“It’s worth noting that the 60- to 40-watt bulbs were a much bigger seller than the 100-watt bulbs and the former will be available until 2015.”

The government has allowed for certain exemptions where incandescent lighting products will still be allowed for sale.

“There are many exemptions from the standards where an alternative for an efficient bulb is not available; including oven lights, decorative lamps (light bulbs), appliance bulbs, three-way fixtures, chandeliers and rough service/utility bulbs,” the Natural Resources Canada website noted.

For a complete list of exemptions visit their website at http://oee.nrcan.gc.ca/regulations/products/11476.

While some have concerns because of the presence of mercury in compact fluorescent bulbs, the government believes they are safe.

“(It) does have a small amount of mercury – less than would fit on the tip of a pen. However, efficient bulbs use far less electricity than traditional bulbs,” it noted. “By decreasing electricity powered from fossil fuels, efficient lighting also reduces greenhouse gas emissions and the mercury levels from power production.”

A utility bulb, also known as a rough service bulb, is a similar bulb that has been built with more robustness to be able to sustain vibrations. It is designed for use in garages, barns, workplaces and other sites where a bulb might be especially prone to breakage. Utility bulbs do not currently have a high efficiency option and are exempted from the minimum performance standards. They will still be available for sale after the standards go into force.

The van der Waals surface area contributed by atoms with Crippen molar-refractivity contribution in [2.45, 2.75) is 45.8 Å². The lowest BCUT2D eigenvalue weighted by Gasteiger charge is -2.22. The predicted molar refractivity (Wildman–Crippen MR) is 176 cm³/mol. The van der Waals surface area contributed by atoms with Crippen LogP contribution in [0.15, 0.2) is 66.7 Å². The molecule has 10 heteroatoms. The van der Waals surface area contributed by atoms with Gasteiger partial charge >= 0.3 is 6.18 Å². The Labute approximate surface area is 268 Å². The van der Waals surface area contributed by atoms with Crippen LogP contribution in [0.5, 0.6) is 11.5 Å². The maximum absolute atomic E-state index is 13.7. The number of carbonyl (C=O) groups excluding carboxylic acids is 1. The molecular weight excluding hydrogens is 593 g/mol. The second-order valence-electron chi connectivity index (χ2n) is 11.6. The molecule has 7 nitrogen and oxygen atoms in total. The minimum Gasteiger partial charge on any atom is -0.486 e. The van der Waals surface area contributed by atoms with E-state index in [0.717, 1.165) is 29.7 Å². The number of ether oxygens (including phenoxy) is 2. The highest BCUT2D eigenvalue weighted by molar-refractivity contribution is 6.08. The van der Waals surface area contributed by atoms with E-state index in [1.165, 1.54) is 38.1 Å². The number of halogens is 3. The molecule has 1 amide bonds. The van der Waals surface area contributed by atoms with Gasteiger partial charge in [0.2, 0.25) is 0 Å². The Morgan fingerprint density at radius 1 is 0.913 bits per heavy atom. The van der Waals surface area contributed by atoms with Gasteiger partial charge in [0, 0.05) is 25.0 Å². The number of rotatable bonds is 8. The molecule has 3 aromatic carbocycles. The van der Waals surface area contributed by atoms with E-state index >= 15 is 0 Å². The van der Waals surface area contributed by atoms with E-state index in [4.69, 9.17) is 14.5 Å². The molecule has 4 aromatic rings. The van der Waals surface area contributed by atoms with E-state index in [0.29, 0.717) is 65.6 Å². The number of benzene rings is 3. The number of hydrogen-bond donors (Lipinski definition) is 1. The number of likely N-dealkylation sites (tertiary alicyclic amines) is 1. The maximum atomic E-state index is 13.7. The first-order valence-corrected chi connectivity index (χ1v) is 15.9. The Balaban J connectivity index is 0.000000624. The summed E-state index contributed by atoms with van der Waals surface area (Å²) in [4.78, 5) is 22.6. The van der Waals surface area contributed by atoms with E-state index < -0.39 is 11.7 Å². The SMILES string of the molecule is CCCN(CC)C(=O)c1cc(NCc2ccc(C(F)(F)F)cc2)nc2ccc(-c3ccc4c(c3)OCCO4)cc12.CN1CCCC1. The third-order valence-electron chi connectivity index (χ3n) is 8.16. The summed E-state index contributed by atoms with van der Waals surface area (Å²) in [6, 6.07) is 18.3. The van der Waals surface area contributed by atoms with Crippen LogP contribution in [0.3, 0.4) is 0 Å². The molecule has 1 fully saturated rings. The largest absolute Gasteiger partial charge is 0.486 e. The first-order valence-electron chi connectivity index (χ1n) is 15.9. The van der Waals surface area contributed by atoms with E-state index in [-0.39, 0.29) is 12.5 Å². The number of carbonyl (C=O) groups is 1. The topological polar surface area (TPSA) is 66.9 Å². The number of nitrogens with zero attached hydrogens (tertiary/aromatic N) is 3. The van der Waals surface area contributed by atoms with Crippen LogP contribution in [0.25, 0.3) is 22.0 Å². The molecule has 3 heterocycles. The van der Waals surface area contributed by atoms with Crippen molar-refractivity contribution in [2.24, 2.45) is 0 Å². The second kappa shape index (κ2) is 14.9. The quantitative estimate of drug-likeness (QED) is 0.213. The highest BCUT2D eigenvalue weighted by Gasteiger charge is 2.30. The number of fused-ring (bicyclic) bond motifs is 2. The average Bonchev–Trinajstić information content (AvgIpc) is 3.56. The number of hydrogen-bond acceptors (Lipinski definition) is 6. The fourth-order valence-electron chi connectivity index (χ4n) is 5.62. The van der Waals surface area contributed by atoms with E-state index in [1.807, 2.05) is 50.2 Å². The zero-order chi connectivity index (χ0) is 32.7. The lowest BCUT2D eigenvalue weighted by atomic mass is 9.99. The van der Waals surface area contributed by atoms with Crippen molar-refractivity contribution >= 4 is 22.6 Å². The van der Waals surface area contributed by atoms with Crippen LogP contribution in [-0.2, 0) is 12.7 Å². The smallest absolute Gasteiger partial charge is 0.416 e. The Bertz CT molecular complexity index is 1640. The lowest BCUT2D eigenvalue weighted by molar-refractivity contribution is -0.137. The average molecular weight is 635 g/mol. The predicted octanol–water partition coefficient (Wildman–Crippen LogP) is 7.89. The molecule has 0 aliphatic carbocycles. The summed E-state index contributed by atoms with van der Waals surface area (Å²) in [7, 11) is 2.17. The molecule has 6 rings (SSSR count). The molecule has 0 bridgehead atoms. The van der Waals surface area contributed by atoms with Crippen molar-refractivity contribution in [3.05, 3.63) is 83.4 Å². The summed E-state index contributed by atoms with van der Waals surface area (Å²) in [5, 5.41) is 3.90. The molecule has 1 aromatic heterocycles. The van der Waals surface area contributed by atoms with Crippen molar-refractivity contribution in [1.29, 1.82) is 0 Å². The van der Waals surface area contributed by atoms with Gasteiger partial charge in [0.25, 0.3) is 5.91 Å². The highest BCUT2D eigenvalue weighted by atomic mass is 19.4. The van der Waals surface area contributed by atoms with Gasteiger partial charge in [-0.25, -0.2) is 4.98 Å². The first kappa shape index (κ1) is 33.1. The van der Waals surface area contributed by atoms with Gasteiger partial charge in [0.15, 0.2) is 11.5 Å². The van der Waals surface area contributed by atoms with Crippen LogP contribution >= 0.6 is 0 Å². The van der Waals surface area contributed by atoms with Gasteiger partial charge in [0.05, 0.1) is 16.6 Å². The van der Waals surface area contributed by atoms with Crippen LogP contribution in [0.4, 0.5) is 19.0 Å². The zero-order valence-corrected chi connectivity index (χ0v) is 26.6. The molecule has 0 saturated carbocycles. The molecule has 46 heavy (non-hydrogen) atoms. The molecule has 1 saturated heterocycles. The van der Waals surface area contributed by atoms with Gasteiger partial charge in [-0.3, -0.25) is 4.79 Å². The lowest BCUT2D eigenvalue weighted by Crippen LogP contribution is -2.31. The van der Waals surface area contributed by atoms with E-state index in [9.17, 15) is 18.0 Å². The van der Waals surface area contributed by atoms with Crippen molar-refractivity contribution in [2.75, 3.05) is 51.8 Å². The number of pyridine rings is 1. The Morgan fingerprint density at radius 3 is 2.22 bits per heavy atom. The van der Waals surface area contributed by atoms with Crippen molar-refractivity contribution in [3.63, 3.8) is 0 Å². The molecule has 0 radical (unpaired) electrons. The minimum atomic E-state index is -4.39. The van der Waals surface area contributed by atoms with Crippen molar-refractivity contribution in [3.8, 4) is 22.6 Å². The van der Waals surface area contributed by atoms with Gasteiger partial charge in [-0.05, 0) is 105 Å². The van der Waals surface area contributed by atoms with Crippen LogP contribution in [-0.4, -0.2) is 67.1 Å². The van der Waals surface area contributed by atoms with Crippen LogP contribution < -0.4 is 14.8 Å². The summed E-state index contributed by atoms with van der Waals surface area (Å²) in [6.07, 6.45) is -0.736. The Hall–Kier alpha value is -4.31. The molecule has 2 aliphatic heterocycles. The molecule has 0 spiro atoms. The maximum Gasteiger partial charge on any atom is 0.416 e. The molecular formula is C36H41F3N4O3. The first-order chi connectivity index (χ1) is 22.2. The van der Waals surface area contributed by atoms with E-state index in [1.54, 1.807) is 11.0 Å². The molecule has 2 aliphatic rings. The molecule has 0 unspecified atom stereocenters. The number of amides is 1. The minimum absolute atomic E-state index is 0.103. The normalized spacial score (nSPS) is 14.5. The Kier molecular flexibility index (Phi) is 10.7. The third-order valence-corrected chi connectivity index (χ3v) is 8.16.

According to the government, Canadians spent $163 billion on energy in 2010 – to heat homes and offices, to run equipment and to fuel cars. Energy efficiency is a means to reduce energy costs, and save Canadians money. Canada's regulations are a low cost measure to increase energy efficiency. In addition, regulations will help Canada meet environmental goals like reducing smog and greenhouse gas emissions.

 

john.brannen@ngnews.ca

On Twitter: @NGNewsJohn

 

A Bright Idea:

 

Halogen bulbs

Halogen incandescent bulbs use at least 28 per cent less energy, and can last up to three times longer than traditional incandescent bulbs. There are two types of these bulbs available in a wide range of shapes and colors, that can be used anywhere an incandescent bulb is used and they produce more light for the same amount of energy. 

 

Compact fluorescent light bulbs (CFLs):

Improvements to CFLs since their introduction in the 1980s include: better colour rendering, less mercury content, elimination of buzz or flicker, instant start up, and dimmability. CFLs can produce the same light output and warm colours as incandescent light bulbs and are far more energy efficient. ENERGY STAR-qualified CFLs use up to 75 per cent less energy. Many CFLs last eight or more times as long as traditional incandescents. Some CFLs are encased in a cover to further diffuse the light, providing a similar shape to traditional incandescent bulbs and providing extra breakage protection. 

 

Light-emitting diodes (LEDs):

LED bulbs offer similar light quality to traditional incandescents, last 25 times as long, and use even less energy than CFLs. They are dimmable, start up fast and can operate in all weather conditions. They are available for many applications in a variety of shapes and colours.